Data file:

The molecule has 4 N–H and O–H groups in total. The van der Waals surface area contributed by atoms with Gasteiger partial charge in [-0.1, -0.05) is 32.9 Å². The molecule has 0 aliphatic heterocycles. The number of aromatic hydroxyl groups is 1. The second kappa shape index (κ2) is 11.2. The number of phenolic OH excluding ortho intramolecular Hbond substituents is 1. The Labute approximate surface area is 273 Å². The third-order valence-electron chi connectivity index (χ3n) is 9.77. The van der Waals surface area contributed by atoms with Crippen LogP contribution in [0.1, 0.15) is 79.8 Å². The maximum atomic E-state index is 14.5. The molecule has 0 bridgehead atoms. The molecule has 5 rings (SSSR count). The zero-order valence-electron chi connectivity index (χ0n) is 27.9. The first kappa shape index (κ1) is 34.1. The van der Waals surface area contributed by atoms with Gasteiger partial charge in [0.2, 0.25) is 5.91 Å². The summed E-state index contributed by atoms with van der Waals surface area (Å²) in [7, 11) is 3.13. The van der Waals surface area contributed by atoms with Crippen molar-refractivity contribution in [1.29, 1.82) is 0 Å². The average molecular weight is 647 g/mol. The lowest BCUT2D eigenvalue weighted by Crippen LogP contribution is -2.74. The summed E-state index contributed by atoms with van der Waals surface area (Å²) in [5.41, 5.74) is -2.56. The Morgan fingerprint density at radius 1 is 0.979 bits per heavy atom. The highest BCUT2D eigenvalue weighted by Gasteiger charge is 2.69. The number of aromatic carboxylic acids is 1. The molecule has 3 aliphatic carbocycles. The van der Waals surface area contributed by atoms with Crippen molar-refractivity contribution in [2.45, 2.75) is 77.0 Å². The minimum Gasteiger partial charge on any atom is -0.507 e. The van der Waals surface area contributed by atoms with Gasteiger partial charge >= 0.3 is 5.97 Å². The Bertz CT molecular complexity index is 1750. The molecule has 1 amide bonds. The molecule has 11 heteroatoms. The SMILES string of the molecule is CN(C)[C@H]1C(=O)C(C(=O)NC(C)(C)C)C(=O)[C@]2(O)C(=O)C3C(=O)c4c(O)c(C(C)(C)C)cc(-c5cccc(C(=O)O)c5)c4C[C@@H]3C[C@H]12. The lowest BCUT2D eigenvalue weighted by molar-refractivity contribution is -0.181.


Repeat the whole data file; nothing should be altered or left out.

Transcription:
The molecule has 4 N–H and O–H groups in total. The van der Waals surface area contributed by atoms with Gasteiger partial charge in [-0.1, -0.05) is 32.9 Å². The molecule has 0 aliphatic heterocycles. The number of aromatic hydroxyl groups is 1. The second kappa shape index (κ2) is 11.2. The number of phenolic OH excluding ortho intramolecular Hbond substituents is 1. The Labute approximate surface area is 273 Å². The third-order valence-electron chi connectivity index (χ3n) is 9.77. The van der Waals surface area contributed by atoms with Crippen LogP contribution in [0.1, 0.15) is 79.8 Å². The maximum atomic E-state index is 14.5. The molecule has 0 bridgehead atoms. The molecule has 5 rings (SSSR count). The zero-order valence-electron chi connectivity index (χ0n) is 27.9. The first kappa shape index (κ1) is 34.1. The van der Waals surface area contributed by atoms with Gasteiger partial charge in [0.2, 0.25) is 5.91 Å². The summed E-state index contributed by atoms with van der Waals surface area (Å²) in [7, 11) is 3.13. The van der Waals surface area contributed by atoms with Crippen molar-refractivity contribution in [1.29, 1.82) is 0 Å². The average molecular weight is 647 g/mol. The lowest BCUT2D eigenvalue weighted by Crippen LogP contribution is -2.74. The summed E-state index contributed by atoms with van der Waals surface area (Å²) in [5.41, 5.74) is -2.56. The Morgan fingerprint density at radius 1 is 0.979 bits per heavy atom. The highest BCUT2D eigenvalue weighted by Gasteiger charge is 2.69. The number of aromatic carboxylic acids is 1. The molecule has 3 aliphatic carbocycles. The van der Waals surface area contributed by atoms with Crippen molar-refractivity contribution in [2.45, 2.75) is 77.0 Å². The minimum Gasteiger partial charge on any atom is -0.507 e. The van der Waals surface area contributed by atoms with Gasteiger partial charge >= 0.3 is 5.97 Å². The Bertz CT molecular complexity index is 1750. The molecule has 1 amide bonds. The molecule has 11 heteroatoms. The SMILES string of the molecule is CN(C)[C@H]1C(=O)C(C(=O)NC(C)(C)C)C(=O)[C@]2(O)C(=O)C3C(=O)c4c(O)c(C(C)(C)C)cc(-c5cccc(C(=O)O)c5)c4C[C@@H]3C[C@H]12. The lowest BCUT2D eigenvalue weighted by molar-refractivity contribution is -0.181.